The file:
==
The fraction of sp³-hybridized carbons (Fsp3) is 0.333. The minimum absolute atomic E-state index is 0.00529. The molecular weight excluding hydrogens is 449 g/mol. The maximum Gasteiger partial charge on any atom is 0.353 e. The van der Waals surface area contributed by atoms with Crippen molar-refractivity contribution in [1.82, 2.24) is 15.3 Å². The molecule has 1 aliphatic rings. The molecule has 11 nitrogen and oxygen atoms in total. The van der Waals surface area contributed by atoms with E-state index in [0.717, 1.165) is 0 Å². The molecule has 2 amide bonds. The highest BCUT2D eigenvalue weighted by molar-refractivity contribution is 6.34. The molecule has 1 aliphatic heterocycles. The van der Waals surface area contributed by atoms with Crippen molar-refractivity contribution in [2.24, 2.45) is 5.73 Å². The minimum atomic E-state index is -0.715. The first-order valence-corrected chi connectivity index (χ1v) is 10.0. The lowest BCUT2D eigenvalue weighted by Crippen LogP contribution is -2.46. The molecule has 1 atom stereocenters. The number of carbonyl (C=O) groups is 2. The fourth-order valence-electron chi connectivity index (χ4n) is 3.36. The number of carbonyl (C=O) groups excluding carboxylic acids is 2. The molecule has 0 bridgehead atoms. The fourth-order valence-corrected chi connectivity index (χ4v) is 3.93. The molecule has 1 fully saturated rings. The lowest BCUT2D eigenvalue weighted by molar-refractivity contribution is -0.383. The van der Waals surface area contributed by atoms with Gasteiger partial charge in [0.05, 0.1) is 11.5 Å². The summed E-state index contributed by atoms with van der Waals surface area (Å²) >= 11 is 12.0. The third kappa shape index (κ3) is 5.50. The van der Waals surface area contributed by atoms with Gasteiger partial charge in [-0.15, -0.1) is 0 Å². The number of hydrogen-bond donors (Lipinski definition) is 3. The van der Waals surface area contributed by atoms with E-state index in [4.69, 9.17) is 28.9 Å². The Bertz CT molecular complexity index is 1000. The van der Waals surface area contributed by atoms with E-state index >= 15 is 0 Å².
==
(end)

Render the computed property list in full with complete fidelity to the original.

The fraction of sp³-hybridized carbons (Fsp3) is 0.333. The minimum absolute atomic E-state index is 0.00529. The molecular weight excluding hydrogens is 449 g/mol. The maximum Gasteiger partial charge on any atom is 0.353 e. The van der Waals surface area contributed by atoms with Crippen molar-refractivity contribution in [1.82, 2.24) is 15.3 Å². The molecule has 1 aliphatic rings. The molecule has 11 nitrogen and oxygen atoms in total. The van der Waals surface area contributed by atoms with E-state index in [0.717, 1.165) is 0 Å². The molecule has 2 amide bonds. The highest BCUT2D eigenvalue weighted by molar-refractivity contribution is 6.34. The molecule has 1 aliphatic heterocycles. The van der Waals surface area contributed by atoms with Crippen molar-refractivity contribution in [2.24, 2.45) is 5.73 Å². The minimum atomic E-state index is -0.715. The first-order valence-corrected chi connectivity index (χ1v) is 10.0. The lowest BCUT2D eigenvalue weighted by Crippen LogP contribution is -2.46. The molecule has 1 atom stereocenters. The number of carbonyl (C=O) groups is 2. The fourth-order valence-electron chi connectivity index (χ4n) is 3.36. The number of carbonyl (C=O) groups excluding carboxylic acids is 2. The molecule has 0 bridgehead atoms. The fourth-order valence-corrected chi connectivity index (χ4v) is 3.93. The molecule has 1 fully saturated rings. The lowest BCUT2D eigenvalue weighted by molar-refractivity contribution is -0.383. The van der Waals surface area contributed by atoms with Gasteiger partial charge in [0.05, 0.1) is 11.5 Å². The summed E-state index contributed by atoms with van der Waals surface area (Å²) >= 11 is 12.0. The third kappa shape index (κ3) is 5.50. The van der Waals surface area contributed by atoms with Gasteiger partial charge in [-0.15, -0.1) is 0 Å². The number of hydrogen-bond donors (Lipinski definition) is 3. The van der Waals surface area contributed by atoms with E-state index in [4.69, 9.17) is 28.9 Å². The Bertz CT molecular complexity index is 1000. The van der Waals surface area contributed by atoms with E-state index >= 15 is 0 Å².